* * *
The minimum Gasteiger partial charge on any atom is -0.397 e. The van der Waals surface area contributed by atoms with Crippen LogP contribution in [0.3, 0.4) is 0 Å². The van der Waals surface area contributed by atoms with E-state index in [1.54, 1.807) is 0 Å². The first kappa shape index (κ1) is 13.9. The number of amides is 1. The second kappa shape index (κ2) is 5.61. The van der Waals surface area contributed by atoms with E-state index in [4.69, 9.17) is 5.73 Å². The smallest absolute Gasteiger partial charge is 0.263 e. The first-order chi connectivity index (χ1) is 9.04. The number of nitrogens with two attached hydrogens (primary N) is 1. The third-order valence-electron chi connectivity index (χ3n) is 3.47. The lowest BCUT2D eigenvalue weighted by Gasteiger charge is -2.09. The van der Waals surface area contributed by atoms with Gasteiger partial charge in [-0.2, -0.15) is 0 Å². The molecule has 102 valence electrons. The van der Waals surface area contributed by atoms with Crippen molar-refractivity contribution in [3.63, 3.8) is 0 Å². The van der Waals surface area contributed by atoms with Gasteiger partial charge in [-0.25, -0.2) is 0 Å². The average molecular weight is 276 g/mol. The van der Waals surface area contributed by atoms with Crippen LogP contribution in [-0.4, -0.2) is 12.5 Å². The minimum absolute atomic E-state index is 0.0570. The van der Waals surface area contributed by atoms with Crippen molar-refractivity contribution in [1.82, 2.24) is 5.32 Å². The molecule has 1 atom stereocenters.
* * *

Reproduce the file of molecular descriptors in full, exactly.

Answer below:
The minimum Gasteiger partial charge on any atom is -0.397 e. The van der Waals surface area contributed by atoms with Crippen LogP contribution in [0.3, 0.4) is 0 Å². The van der Waals surface area contributed by atoms with E-state index in [1.54, 1.807) is 0 Å². The first kappa shape index (κ1) is 13.9. The number of amides is 1. The second kappa shape index (κ2) is 5.61. The van der Waals surface area contributed by atoms with E-state index in [4.69, 9.17) is 5.73 Å². The smallest absolute Gasteiger partial charge is 0.263 e. The first-order chi connectivity index (χ1) is 9.04. The number of nitrogens with two attached hydrogens (primary N) is 1. The third-order valence-electron chi connectivity index (χ3n) is 3.47. The lowest BCUT2D eigenvalue weighted by Gasteiger charge is -2.09. The van der Waals surface area contributed by atoms with Gasteiger partial charge in [-0.2, -0.15) is 0 Å². The molecule has 102 valence electrons. The van der Waals surface area contributed by atoms with Crippen molar-refractivity contribution in [3.63, 3.8) is 0 Å². The van der Waals surface area contributed by atoms with Gasteiger partial charge in [-0.25, -0.2) is 0 Å². The average molecular weight is 276 g/mol. The van der Waals surface area contributed by atoms with Crippen LogP contribution in [-0.4, -0.2) is 12.5 Å². The minimum absolute atomic E-state index is 0.0570. The van der Waals surface area contributed by atoms with Crippen molar-refractivity contribution in [1.82, 2.24) is 5.32 Å². The molecule has 1 atom stereocenters.